WASHINGTON (AP) – What, oh what, to give the leader of the free world?

From the looks of an official record of gifts to President Bush last year, it’s clear the average pen set and card won’t do.

Try an $11,000 Cartier Santos Dumont watch with an 18K white gold case, given to Bush in April 2006 by Thailand’s prime minister, Thaksin Shinawatra.

Or, for time spent at his Texas ranch, there’s a pair of black leather Hungarian riding boots stitched with an off-white leather “W.” Hungarian Prime Minister Ferenc Gyurcsany gave them to Bush a couple of weeks before the president’s birthday in July.

Bush – as well as first lady Laura Bush, Cabinet members and other top federal employees – received thousands of dollars worth of gifts from foreign leaders and friends last year, according to a list compiled and released by the State Department. Many of these items are from the customary exchange of gifts between U.S. and foreign leaders, and the pricier ones must be turned over to the U.S. government.

Still, it’s the thought that counts. Although many presents were predictable – silver plates, cufflinks and vases – just as many others were elaborate or downright pricey.

In January 2006, the Bushes each received some “hand-woven emerald green, fuchsia, indigo blue, orange and purple traditional Ghana Kente (cloth) with a stripe and geometric weft motif pattern” from Ghana’s president, John Kufuor, according to the description on the list.

That month, a Mexican governor and his wife sent Laura Bush a pure silver, hollow sculpture of a male bust called “The Creator,” mounted on a marble base and valued at $1,500. The former librarian also accepted a cashmere shawl, silk scarves, and many books and jewelry items last year.

Such presents didn’t just go to the First Family.

Secretary of State Condoleezza Rice received a hand painted decorative orb with a picture of herself inside. The $800 gift was sent by a ranking Chinese general, and it’s listed for use in the State Department’s museum.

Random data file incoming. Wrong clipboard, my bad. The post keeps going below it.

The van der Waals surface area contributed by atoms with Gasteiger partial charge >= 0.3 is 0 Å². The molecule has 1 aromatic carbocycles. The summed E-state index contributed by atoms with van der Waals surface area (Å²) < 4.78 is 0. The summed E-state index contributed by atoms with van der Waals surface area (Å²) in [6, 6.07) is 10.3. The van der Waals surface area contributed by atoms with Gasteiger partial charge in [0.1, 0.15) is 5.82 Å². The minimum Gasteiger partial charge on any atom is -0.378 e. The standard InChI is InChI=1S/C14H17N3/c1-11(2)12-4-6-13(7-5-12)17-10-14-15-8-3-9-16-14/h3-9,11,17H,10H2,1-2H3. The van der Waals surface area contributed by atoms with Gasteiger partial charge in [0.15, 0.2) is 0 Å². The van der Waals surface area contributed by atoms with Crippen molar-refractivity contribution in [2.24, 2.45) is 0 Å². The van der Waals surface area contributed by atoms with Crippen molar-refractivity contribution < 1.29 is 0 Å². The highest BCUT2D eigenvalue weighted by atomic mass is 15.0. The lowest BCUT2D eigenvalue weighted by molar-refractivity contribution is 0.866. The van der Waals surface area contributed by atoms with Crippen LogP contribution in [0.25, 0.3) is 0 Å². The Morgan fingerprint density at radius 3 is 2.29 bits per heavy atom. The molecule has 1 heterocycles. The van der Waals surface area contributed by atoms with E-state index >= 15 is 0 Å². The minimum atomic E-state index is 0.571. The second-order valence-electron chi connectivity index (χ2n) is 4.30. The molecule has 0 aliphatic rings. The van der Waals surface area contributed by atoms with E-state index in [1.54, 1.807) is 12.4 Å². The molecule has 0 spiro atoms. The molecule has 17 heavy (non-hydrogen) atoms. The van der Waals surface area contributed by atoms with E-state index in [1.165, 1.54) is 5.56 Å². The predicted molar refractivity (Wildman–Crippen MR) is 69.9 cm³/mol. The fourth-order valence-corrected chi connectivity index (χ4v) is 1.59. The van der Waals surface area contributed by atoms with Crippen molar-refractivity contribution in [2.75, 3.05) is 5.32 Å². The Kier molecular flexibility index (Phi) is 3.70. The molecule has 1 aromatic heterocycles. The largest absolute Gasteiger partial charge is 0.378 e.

But Rice’s most expensive gift came from Saudi King Abdullah in February 2006: a white gold-and-diamond necklace, earrings, bracelet and ring, worth $20,000. Eight months later, he sent a similar jewelry set, valued at $12,000.

In fact, Saudi leaders were one of the most generous donors to the Bush administration, according to the list.

Besides Rice, the country presented gifts to Vice President Dick Cheney; Cheney’s wife, Lynne; members of Cheney’s staff; State Department spokesman Sean McCormack and David Welch, the assistant secretary of state for Near Eastern Affairs, among others.

Justice Department officials also had opportunity for treasure.

Former Attorney General Alberto Gonzales, who resigned earlier this year under an ethical cloud, received a Cartier watch worth $1,000-$1,500 from the attorney general’s office in Qatar. This office was the only donor to Justice Department officials last year, the list shows.

Members of Congress, many of whom interact with foreign officials at home and during trips abroad, also were on the list, though many of their presents were worth far less than those given to Bush administration officials.

An Irish and Bangladeshi official each gave White House hopeful Hillary Rodham Clinton, also a senator from New York, a $200 silver gift. Republican presidential candidate John McCain, a senator from Arizona, received a statue, antique sword and a Persian rug, among other gifts.

Rep. Dennis Hastert, R-Ill., appears to be one of the House members who fared the best.

Gifts of a bronze sculpture of a fox valued at $325 and an Egyptian silk rug worth $450 were approved for display in the Capitol. Most of his other gifts were transferred to the General Services Administration for safekeeping.

The National Archives and Records Administration stores gifts to the president – many of which end up in their official libraries – as well as the vice president and member of their families. Under a 2006 rule, recipients may not keep gifts from foreign officials that are worth more than $305, for fear of the potential influence on U.S. policy. They are accepted, however, on behalf of the American people.

AP-ES-12-08-07 1810EST

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